“Safer” is a relative term and in Thailand the baseline for measurement is much lower than back at home. In the parking lot at the start of the pier we would be introduced to the song-a-thew. A converted pick-up truck, with a roof, open-to-the-air sides, and an open back doorway, these would become our regular means of transport in Thailand. (And sometimes they are just pick-ups with two wooden benches, “secured” in-place with a bit of weathered twine. But more about that in Koh Tao).
After figuring out where we were going, with few words, a Thai man directed us into the back of one of the many song-a-thews lining the parking lot. Two other passengers scooted down a bit and, pushing up our luggage before us, we climbed into the back for an undefined wait.
Our fellow travellers looked even less sure than us and asked if we thought this would actually get us to our hotels. Knowing there were no other options – no other sane options – we feigned confidence, and assured them that it would all work out. At this point we were all ordered out of the truck, split-up, mixed-up, and put into different pick-up trucks. Our luggage was quickly thrown up on the roof, as there were 4 fairly large Brits already in the back with an even larger baby carriage. No baby though. I assumed it was on the roof with our unsecured luggage.
A shutter, a kick and we were off. Two turns left and we were already out of the small, dusty town, driving through tropical island jungle, following a cement road up into the hills of Koh Pha Gnan. Air streamed through the sides of our songathew, as we caught glimpses of beach and ocean, washed out roads, hidden resorts, and ubiquitous road side stands selling gasoline in repurposed liquor bottles at 40 baht a liter.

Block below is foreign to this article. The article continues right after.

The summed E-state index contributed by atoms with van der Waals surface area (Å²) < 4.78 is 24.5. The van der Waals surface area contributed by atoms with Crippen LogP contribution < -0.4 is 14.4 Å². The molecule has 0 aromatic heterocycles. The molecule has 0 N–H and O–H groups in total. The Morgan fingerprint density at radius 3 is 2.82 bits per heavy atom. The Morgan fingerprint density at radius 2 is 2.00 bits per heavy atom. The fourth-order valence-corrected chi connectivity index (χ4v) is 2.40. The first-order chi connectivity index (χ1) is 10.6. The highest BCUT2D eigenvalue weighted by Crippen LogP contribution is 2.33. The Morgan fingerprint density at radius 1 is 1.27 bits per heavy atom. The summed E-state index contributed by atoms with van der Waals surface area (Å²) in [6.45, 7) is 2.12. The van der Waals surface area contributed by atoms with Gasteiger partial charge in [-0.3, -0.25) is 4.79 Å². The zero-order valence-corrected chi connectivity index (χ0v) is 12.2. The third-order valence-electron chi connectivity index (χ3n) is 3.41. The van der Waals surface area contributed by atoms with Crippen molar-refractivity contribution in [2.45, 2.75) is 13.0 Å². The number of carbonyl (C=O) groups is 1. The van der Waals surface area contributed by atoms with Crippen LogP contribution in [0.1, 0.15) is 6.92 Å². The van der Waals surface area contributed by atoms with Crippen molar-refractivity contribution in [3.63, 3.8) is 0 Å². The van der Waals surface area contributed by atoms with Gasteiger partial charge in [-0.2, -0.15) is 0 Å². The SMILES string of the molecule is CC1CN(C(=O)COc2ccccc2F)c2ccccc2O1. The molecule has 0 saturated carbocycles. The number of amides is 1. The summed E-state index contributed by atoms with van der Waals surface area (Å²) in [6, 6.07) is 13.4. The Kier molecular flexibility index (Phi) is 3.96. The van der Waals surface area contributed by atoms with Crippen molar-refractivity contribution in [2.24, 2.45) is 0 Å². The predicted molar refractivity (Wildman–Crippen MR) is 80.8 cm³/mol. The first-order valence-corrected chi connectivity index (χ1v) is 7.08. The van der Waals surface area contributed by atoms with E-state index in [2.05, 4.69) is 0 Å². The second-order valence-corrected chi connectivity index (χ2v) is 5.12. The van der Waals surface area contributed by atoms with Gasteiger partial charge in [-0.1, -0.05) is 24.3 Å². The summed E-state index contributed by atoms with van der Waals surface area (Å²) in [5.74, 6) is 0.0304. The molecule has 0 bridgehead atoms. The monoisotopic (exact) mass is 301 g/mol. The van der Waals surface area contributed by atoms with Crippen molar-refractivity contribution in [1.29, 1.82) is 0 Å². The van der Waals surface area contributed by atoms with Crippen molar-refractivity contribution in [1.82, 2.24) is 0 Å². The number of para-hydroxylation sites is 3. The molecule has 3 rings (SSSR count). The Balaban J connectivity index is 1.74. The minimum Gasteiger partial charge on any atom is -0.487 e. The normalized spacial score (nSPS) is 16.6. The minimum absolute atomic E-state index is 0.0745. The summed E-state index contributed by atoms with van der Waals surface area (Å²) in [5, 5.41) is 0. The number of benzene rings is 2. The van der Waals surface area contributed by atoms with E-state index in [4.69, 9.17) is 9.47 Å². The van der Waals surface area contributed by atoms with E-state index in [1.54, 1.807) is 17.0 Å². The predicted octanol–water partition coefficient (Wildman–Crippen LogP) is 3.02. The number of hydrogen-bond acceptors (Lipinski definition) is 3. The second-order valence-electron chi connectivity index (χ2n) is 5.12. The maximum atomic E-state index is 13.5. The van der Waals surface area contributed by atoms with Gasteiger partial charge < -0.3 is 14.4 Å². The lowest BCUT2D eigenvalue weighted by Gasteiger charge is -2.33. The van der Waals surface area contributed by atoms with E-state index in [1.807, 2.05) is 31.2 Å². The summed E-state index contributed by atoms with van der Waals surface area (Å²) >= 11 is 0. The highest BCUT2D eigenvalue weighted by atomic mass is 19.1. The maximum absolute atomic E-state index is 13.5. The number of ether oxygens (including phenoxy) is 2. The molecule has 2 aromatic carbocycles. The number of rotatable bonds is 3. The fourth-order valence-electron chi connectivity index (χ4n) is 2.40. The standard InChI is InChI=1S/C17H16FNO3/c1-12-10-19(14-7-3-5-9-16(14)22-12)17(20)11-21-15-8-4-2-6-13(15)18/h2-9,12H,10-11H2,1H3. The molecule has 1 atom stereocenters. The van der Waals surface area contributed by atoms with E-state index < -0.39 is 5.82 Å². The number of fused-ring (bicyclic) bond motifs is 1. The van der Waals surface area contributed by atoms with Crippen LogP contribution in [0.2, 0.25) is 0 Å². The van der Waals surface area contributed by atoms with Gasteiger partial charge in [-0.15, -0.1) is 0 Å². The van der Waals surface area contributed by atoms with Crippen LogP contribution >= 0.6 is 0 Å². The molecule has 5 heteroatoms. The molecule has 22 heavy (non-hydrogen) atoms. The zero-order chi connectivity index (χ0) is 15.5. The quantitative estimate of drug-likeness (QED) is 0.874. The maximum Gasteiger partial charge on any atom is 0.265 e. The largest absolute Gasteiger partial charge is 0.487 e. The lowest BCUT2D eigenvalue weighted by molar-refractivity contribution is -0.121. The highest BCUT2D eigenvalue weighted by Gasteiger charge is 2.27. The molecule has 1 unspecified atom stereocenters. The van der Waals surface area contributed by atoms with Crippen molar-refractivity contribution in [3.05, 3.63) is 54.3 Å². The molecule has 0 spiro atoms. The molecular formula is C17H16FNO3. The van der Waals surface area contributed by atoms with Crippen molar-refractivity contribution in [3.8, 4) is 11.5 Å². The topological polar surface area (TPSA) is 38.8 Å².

15 minutes later we were on the side of the road with our bags in hand … well, on backs, looking down a shaded, rutted, sandy road with signs assuring us that Blue Ocean Garden Resort – our home for the next few days – laid not far beyond.
Two stray dogs and a small, burning pile of trash later, we came on to our resort. And this was the Thai beach we had been looking for. A long, shallow, crescent of fine, almost white sand stretched north from our resort for almost 500 meters, dotted with overhung palm trees and few people. Protected by a reef not far off shore, the water was calm, turquoise, and beckoning us to take a dip.
On the West facing side of the island, Blue Ocean Garden sits at the southern end of Chao Phao beach, snug up against a steep forested hill, the front of which marked the end of the beach with a stone cliff that ran into the water (and sheltered a hidden bar). Reception and the bungalows formed an enclosing horseshoe, with the beach and the Gulf of Thailand at the opening and in the center a well-kept, gently sloping lawn. We were staying in a small room, part of a row of 5 at the top of resort. The cheapest option, it came with bed, air con, bath and not much else. But who could care, did I tell you about the beach?
Amy, a young Thai woman, self-consciously walked us through check-in, explaining it was her first time checking-in guests. We waited patiently as she ticked off the points, happy to watch her transition to management and thinking only of changing into swimsuits.
Food and drink on room, check.
Wi-fi password, check.
Beach towels at reception, check.
Toilet paper goes in bin next to toilet, check.
Wait, what? Whatever, let’s just get through this so we can go swimming.
Which we did shortly thereafter, in time to catch a beautiful sunset which we followed with an equally tasty dinner at the Italian restaurant that was part of the resort. Gnochi, vodka tonics, tiramisu, lemoncello – an expensive meal, an indulgence we would avoid for the rest of the stay, often opting for the cheaper but just as delicious Thai food from the Belgian Beer Bar next door.
The next morning we extended our stay by 5 days.